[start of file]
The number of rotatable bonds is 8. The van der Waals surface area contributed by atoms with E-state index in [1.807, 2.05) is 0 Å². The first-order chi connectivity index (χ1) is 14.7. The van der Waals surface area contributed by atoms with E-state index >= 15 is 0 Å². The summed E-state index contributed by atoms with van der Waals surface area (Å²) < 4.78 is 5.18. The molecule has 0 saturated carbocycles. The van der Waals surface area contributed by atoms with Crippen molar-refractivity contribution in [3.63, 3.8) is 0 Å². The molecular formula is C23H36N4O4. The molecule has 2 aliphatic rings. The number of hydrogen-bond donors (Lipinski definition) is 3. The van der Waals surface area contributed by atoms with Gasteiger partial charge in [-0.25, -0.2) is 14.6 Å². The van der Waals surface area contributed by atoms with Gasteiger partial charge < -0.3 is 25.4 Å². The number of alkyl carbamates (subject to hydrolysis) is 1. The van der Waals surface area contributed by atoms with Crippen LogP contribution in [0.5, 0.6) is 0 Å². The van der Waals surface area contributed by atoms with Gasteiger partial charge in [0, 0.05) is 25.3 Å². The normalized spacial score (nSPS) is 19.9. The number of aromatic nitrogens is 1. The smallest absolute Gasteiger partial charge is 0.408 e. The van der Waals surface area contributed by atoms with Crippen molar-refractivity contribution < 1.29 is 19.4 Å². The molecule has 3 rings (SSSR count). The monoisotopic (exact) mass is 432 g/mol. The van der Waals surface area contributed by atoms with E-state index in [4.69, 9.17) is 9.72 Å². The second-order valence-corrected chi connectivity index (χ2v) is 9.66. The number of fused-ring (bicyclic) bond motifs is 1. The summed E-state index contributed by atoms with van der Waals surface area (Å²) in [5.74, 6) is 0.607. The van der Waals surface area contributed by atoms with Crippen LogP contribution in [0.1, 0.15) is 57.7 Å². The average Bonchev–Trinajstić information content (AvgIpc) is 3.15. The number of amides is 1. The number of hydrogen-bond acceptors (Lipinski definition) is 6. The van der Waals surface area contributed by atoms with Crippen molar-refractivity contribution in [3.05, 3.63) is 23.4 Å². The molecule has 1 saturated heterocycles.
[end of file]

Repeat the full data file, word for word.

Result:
The number of rotatable bonds is 8. The van der Waals surface area contributed by atoms with E-state index in [1.807, 2.05) is 0 Å². The first-order chi connectivity index (χ1) is 14.7. The van der Waals surface area contributed by atoms with E-state index >= 15 is 0 Å². The summed E-state index contributed by atoms with van der Waals surface area (Å²) < 4.78 is 5.18. The molecule has 0 saturated carbocycles. The van der Waals surface area contributed by atoms with Crippen molar-refractivity contribution in [3.63, 3.8) is 0 Å². The molecular formula is C23H36N4O4. The molecule has 2 aliphatic rings. The number of hydrogen-bond donors (Lipinski definition) is 3. The van der Waals surface area contributed by atoms with Gasteiger partial charge in [-0.25, -0.2) is 14.6 Å². The van der Waals surface area contributed by atoms with Gasteiger partial charge < -0.3 is 25.4 Å². The number of alkyl carbamates (subject to hydrolysis) is 1. The van der Waals surface area contributed by atoms with Crippen LogP contribution in [0.5, 0.6) is 0 Å². The van der Waals surface area contributed by atoms with Gasteiger partial charge in [0, 0.05) is 25.3 Å². The normalized spacial score (nSPS) is 19.9. The number of aromatic nitrogens is 1. The smallest absolute Gasteiger partial charge is 0.408 e. The van der Waals surface area contributed by atoms with Crippen molar-refractivity contribution < 1.29 is 19.4 Å². The molecule has 3 rings (SSSR count). The monoisotopic (exact) mass is 432 g/mol. The van der Waals surface area contributed by atoms with E-state index in [4.69, 9.17) is 9.72 Å². The second-order valence-corrected chi connectivity index (χ2v) is 9.66. The number of fused-ring (bicyclic) bond motifs is 1. The summed E-state index contributed by atoms with van der Waals surface area (Å²) in [5.74, 6) is 0.607. The van der Waals surface area contributed by atoms with Crippen LogP contribution in [0.1, 0.15) is 57.7 Å². The average Bonchev–Trinajstić information content (AvgIpc) is 3.15. The number of amides is 1. The number of hydrogen-bond acceptors (Lipinski definition) is 6. The van der Waals surface area contributed by atoms with Crippen molar-refractivity contribution in [3.05, 3.63) is 23.4 Å². The molecule has 1 saturated heterocycles.